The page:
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Save the vultures. Respect the cows.

The decline of the vulture in the Indian subcontinent and the inspiring recovery efforts to save them.

By Natalie SandyPublished 3 years ago 7 min read
It is not too late to save the vultures.


When people think of a vulture, they often think of ugly, scary birds, associated with death. Birds that are found lingering near dying animals. In popular culture, they are often see as a bad omen. However, within the country of Nepal and the greater Indian subcontinent, vultures are significant in many ways – environmentally, economically and spiritually.

Vultures are large predatory birds and are obligate scavengers that only feed on the carcasses of dead vertebrates. They are of the genus “Gyps” and are found in every continent on Earth, except Australia and Antarctica.

Of the nine species of Acciptridae vultures found in the country of Nepal and the Indian subcontinent, there are three Gyps species of vulture whose considerably diminished populations have been in danger of facing extinction and are classified as being ‘Critically Endangered’.


In Hinduism, a cow is considered a sacred symbol of life and is associated with Aditi, the mother of all gods. The slaughter of a milk-producing cow is prohibited and is a major crime in the Hindu-dominated county of Nepal, with a maximum punishment of 12 years jail. The killing of a cow for meat is deemed greedy, when it is already a source of goodness, providing five products to other creatures - milk, curd, butter, urine and dung. Due to the illegal nature of killing a cow in Nepal, domesticated ungulates would often die of old age and would often develop arthritis in their old age.

The carcasses of the predominantly domesticated cows are typically left where they fall or disposed of in allocated and regulated ‘carcass dumps.’ There is an entire industry around the remains of these cows, which often involves the vulture in the process. The dead cow’s hide is removed for use in the leather industry leaving the vultures to remove the soft tissue from the carcass. A flock of vultures can clean a carcass within a few hours leaving just the bones. The bones are dried in the sun, and then used in fertilisers, gelatin and glue. As a result, in countries such as India and Nepal, they play a significant role through disposing of animal and human remains.

Cows and Vultures – The Circle of Life

In the Indian subcontinent, the domesticated cow and the vulture both play important parts of their local ecosystems and processes.

Vulture populations thrive where there are large amounts of food available and provide environmental, health and other benefits to communities. A diminished vulture population results in a less effective system of cow carcass disposal.

For example, a decrease in vulture populations results in a higher food availability on the street. The higher food availability leads to a dramatic increase in the number of stray dogs. The increase in the number of stray dogs leads to an increased potential to spread rabies.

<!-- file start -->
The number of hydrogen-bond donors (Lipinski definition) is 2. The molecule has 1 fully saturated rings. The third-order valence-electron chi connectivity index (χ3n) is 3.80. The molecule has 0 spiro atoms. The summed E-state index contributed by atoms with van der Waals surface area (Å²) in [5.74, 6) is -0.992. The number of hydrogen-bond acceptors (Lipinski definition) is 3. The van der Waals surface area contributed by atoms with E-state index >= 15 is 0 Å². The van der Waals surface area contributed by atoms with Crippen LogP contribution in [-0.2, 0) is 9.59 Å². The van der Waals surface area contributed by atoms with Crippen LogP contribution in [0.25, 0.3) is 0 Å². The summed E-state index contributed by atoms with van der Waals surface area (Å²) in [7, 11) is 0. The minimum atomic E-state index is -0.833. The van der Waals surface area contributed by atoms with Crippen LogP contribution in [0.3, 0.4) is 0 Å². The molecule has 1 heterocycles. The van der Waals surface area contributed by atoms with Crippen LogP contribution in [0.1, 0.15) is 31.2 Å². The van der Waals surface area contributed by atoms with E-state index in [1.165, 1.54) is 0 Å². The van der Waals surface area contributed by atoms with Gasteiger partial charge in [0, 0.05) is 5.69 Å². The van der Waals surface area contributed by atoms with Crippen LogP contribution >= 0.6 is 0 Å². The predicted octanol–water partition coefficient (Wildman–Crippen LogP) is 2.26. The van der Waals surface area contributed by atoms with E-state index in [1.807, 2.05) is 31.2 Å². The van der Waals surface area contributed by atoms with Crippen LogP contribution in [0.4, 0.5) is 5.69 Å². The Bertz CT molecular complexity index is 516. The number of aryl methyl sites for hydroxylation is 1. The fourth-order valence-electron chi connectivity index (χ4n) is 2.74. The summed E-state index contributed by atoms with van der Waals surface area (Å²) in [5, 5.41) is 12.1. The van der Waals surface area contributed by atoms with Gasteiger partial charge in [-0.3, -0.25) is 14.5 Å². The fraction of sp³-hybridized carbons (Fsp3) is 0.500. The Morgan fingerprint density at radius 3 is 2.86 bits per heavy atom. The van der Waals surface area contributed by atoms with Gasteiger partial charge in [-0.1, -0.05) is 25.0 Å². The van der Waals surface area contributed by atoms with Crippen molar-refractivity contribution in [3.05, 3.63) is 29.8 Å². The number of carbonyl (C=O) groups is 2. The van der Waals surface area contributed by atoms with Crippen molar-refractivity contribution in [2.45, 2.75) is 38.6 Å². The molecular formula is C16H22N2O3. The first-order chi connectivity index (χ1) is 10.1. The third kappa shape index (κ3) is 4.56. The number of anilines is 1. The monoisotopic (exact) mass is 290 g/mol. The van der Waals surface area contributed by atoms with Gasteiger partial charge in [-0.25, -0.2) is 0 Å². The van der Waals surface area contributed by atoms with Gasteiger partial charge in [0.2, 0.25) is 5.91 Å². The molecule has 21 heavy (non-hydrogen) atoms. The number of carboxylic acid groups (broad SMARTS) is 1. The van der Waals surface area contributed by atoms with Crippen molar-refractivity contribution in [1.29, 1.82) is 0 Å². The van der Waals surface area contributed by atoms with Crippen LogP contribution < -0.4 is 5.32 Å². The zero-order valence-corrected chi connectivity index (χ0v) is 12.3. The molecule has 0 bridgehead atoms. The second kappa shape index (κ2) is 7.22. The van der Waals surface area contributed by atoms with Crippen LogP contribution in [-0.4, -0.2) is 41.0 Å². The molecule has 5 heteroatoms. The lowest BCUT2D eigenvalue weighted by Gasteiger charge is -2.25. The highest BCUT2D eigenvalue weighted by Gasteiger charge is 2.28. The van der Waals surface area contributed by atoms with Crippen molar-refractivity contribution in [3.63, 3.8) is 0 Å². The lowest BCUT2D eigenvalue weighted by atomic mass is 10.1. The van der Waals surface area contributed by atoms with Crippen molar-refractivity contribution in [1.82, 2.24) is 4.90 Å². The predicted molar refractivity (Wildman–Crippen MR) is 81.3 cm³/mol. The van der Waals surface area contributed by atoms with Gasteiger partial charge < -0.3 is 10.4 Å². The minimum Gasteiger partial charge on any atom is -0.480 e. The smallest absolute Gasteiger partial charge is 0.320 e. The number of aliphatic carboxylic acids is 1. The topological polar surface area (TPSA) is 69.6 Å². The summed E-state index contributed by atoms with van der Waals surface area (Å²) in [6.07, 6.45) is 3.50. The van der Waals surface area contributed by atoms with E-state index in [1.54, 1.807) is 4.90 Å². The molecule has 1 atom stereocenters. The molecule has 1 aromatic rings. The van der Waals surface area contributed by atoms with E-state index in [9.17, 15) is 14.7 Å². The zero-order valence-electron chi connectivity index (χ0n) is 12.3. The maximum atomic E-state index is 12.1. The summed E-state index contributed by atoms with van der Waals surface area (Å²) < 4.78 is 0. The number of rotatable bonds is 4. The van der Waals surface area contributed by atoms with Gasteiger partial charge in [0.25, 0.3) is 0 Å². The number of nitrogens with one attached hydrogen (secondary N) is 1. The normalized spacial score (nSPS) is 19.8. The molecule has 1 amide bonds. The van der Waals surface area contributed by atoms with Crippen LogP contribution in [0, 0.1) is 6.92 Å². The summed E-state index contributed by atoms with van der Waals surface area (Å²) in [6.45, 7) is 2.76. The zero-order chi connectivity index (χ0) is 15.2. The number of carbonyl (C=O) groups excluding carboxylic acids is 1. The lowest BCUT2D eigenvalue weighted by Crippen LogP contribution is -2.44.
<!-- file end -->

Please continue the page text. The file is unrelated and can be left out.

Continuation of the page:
Additionally, the industries that currently rely on vultures to clean the bones could also be threatened by the decline of vultures. There is also the potential risk of water-borne disease near places of habitation as well as waste disposal problems with land and water contamination causing loss of income for farmers.

The Investigation into the Decline of the Vulture Population

The Gyps vultures, which inhabit the Indian subcontinent, have decreased in numbers dramatically during the 1990s. By 2007, three species of Gyps vultures had their numbers regress by 97% since 1992. In 2012, It was described as “the fastest decline of any bird species ever reported anywhere in the world." Surveys were undertaken to determine the cause of this decline, concluding that during this time, there was a dramatic increase in adult mortality rates.

Autopsies conducted on dead vultures showed a high incidence of fatal kidney damage ('visceral gout') consistent with concentrations of diclofenac in the vulture’s systems. Diclofenac has been used extensively to reduce the symptoms of arthritic pain and swelling in livestock and became common practice in countries such as India, Nepal and Pakistan during the 2000s.

This medication was determined as the main cause of this decline. It has been proven in studies that when vultures feed on the remains of ungulates treated with diclofenac that the vultures die within days with residual traces of the medication in their system. Vultures exposed to diclofenac suffer kidney failure.

After studies and evidence concluded that diclofenac was the main cause of the vulture’s decline, a movement in the Indian subcontinent began to ban the use of diclofenac.

Saving the vultures - Action 1: Banning the use of diclofenac for the treatment of arthritis in elderly cows

In 2004, efforts began to try and stop the use of diclofenac in veterinary practices.

The licence to use diclofenac in India was withdrawn by the Drug Controller General of India in 2006. The drug was also banned in Nepal and Pakistan in 2006, and in Bangladesh in 2010. The sole reason was to the lethal effect the medication had on vultures.

The importance of vultures, as noted above, was recognised and the countries understood that the extinction of vultures would lead to problems such as the increase in rotting domesticated ungulate carcasses, an increase in feral dogs and an increase in potential health risks.